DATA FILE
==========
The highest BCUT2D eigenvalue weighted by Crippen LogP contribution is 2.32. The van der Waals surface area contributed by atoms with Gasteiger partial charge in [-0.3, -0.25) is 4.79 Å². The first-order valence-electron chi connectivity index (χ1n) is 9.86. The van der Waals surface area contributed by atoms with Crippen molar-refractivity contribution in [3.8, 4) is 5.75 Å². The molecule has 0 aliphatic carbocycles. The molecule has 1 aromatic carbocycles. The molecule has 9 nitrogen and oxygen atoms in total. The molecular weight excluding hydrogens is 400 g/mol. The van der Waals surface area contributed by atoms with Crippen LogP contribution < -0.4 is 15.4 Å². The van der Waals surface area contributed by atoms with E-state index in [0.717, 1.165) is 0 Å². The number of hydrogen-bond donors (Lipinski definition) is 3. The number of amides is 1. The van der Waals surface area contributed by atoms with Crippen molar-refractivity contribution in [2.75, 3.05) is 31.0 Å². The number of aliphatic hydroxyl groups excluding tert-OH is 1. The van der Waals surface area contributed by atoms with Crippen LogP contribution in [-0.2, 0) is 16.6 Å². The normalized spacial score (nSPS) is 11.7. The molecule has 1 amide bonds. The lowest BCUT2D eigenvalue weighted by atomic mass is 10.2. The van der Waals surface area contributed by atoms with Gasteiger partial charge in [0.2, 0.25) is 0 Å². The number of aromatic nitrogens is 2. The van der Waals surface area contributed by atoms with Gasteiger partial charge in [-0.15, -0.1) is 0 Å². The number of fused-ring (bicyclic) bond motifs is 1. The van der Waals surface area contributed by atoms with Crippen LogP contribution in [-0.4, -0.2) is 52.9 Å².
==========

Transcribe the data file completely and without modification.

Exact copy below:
The highest BCUT2D eigenvalue weighted by Crippen LogP contribution is 2.32. The van der Waals surface area contributed by atoms with Gasteiger partial charge in [-0.3, -0.25) is 4.79 Å². The first-order valence-electron chi connectivity index (χ1n) is 9.86. The van der Waals surface area contributed by atoms with Crippen molar-refractivity contribution in [3.8, 4) is 5.75 Å². The molecule has 0 aliphatic carbocycles. The molecule has 1 aromatic carbocycles. The molecule has 9 nitrogen and oxygen atoms in total. The molecular weight excluding hydrogens is 400 g/mol. The van der Waals surface area contributed by atoms with Crippen LogP contribution < -0.4 is 15.4 Å². The van der Waals surface area contributed by atoms with E-state index in [0.717, 1.165) is 0 Å². The number of hydrogen-bond donors (Lipinski definition) is 3. The number of amides is 1. The van der Waals surface area contributed by atoms with Crippen molar-refractivity contribution in [2.75, 3.05) is 31.0 Å². The number of aliphatic hydroxyl groups excluding tert-OH is 1. The van der Waals surface area contributed by atoms with Crippen LogP contribution in [-0.2, 0) is 16.6 Å². The normalized spacial score (nSPS) is 11.7. The molecule has 1 amide bonds. The lowest BCUT2D eigenvalue weighted by atomic mass is 10.2. The van der Waals surface area contributed by atoms with Gasteiger partial charge in [0.2, 0.25) is 0 Å². The number of aromatic nitrogens is 2. The van der Waals surface area contributed by atoms with Gasteiger partial charge in [-0.15, -0.1) is 0 Å². The number of fused-ring (bicyclic) bond motifs is 1. The van der Waals surface area contributed by atoms with Crippen LogP contribution in [-0.4, -0.2) is 52.9 Å².